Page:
August 03, 2008
Richard Spencer has furnished a detailed report of NRO?s discussion of Buchanan?s grievous errors about the Second World War. With due respect to Richard, from the standpoint of those doing the shunning, it does not seem to have been an oversight to keep Pat from participating. The author of the book at issue does not belong in any way to the new and improved version of the conservative movement as represented by the symposiasts. The question is whether the New York Times or Washington Post editorial board or other liberal friends of the movement, whose good will NR naturally values, would have wanted Buchanan in their own properly framed discussion, one that featured such approved conservative commentators as Christopher Hitchens and Victor Davis Hanson. Clearly the liberal-establishment voices of authority would not have wanted Pat juxtaposed with these nice folks, and they might even have complained during an otherwise friendly luncheon with Bill Kristol, David Brooks, David Frum or Richard Lowry about turning what should have been a pleasant NRO schmooze into an insensitive debate. Good thing to have kept Pat from entering this friendly encounter, one that, as it turned out, would have been entirely congenial to Abe Foxman and Marty Perez.
Nor would Pat have likely understood the wisdom of Professor Hanson, who has become a latter-day Hegel, albeit a German-hating one. Hanson seems to be as confident as the onetime professor at the University of Berlin that he has grasped the laws of historical change. Like Hegel, and an earlier Hegel-vulgarizer Francis Fukuyama, Hanson believes that the end of History as a political development is already upon us. It?s all about global democracy and making the American system into the only legitimate one on the planet. According to Hanson, we?ve entered an ?integral process,? going back to anyone or anything that he fancies in the classical past and then manifesting itself in the destruction of the slaveholding South in the American Civil War and in the battering of the Central Powers in World War One. By the time we arrive at the end of WW II, the whole process has revealed itself to Victor (since I?m ten years older and since I?ve published lots more scholarship than he has, perhaps I?m allowed to be intimate).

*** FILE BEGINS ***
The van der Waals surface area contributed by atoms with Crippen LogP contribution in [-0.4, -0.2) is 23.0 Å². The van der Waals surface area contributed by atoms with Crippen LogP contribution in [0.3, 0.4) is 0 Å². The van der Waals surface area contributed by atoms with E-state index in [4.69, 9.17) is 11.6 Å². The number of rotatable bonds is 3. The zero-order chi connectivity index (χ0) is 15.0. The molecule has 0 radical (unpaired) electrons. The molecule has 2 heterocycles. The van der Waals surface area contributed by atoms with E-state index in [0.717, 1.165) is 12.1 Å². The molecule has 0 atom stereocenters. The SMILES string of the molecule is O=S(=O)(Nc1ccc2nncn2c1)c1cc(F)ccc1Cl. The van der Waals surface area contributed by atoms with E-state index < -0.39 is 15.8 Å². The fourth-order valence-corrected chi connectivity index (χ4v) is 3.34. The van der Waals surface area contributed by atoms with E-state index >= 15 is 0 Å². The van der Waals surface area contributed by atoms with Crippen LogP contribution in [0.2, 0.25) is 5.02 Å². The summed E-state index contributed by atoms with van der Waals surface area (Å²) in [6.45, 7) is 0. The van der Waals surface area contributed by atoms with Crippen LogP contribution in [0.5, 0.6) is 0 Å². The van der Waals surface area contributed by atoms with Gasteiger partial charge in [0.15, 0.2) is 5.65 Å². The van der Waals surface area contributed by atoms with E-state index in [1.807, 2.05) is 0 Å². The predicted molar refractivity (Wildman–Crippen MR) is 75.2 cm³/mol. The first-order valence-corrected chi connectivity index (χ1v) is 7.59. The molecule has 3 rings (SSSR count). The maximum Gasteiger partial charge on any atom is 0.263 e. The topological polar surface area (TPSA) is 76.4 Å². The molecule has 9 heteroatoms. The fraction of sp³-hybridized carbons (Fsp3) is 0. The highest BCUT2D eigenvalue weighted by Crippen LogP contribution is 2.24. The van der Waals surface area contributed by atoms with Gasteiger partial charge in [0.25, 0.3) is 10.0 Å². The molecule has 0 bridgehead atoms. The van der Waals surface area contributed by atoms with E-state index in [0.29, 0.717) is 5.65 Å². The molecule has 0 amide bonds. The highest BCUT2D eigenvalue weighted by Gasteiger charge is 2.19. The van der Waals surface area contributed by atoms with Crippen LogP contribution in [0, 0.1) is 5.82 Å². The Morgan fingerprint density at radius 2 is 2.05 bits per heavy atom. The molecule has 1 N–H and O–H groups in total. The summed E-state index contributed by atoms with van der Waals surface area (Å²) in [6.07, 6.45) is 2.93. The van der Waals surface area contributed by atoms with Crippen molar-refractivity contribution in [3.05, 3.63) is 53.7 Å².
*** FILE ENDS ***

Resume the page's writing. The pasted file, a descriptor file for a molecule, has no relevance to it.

Richard, to his credit, does raise an obvious objection to the authorized view of an integral process, namely when the ?Good War? ended, the ?democracies? had left the murderous tyrant Stalin in charge of more than half of Europe while much of the rest of it lay in varying states of devastation. By the way, would it have been consistent with the ?integral process? if we had aided German Resistance Fighters in overthrowing Hitler? Or did the IP require that we knock Central Europe back into the Stone Age and then hand over large chunks of it to the Soviets in order to contribute to a cosmic happy ending? Only asking! I would have to suppose that Hanson?s IP works in mysterious ways its wonders to behold. And in any case who are we to quarrel with a philosopher of history and a supposedly ?conservative? one featured in the national press and on TV? Not even Hegel could boast of such recognition—and certainly not by the American liberal-neocon media.
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